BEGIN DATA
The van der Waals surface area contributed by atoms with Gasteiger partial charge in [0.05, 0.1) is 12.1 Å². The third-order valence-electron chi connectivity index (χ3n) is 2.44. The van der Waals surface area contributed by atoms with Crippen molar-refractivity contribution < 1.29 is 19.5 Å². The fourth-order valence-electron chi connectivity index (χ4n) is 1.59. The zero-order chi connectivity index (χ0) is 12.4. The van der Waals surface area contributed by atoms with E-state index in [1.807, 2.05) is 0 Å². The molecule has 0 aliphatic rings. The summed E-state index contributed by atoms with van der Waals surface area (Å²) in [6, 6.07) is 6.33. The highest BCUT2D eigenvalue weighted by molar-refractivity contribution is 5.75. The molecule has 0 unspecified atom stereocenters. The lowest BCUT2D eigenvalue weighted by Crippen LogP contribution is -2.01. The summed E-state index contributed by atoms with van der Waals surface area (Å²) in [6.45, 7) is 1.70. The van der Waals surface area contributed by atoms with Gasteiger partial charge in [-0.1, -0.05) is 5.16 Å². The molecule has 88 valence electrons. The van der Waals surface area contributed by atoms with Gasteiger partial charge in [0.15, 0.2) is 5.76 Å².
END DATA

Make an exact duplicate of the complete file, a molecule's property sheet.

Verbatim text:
The van der Waals surface area contributed by atoms with Gasteiger partial charge in [0.05, 0.1) is 12.1 Å². The third-order valence-electron chi connectivity index (χ3n) is 2.44. The van der Waals surface area contributed by atoms with Crippen molar-refractivity contribution < 1.29 is 19.5 Å². The fourth-order valence-electron chi connectivity index (χ4n) is 1.59. The zero-order chi connectivity index (χ0) is 12.4. The van der Waals surface area contributed by atoms with E-state index in [1.807, 2.05) is 0 Å². The molecule has 0 aliphatic rings. The summed E-state index contributed by atoms with van der Waals surface area (Å²) in [6, 6.07) is 6.33. The highest BCUT2D eigenvalue weighted by molar-refractivity contribution is 5.75. The molecule has 0 unspecified atom stereocenters. The lowest BCUT2D eigenvalue weighted by Crippen LogP contribution is -2.01. The summed E-state index contributed by atoms with van der Waals surface area (Å²) in [6.45, 7) is 1.70. The van der Waals surface area contributed by atoms with Gasteiger partial charge in [-0.1, -0.05) is 5.16 Å². The molecule has 88 valence electrons. The van der Waals surface area contributed by atoms with Gasteiger partial charge in [0.15, 0.2) is 5.76 Å².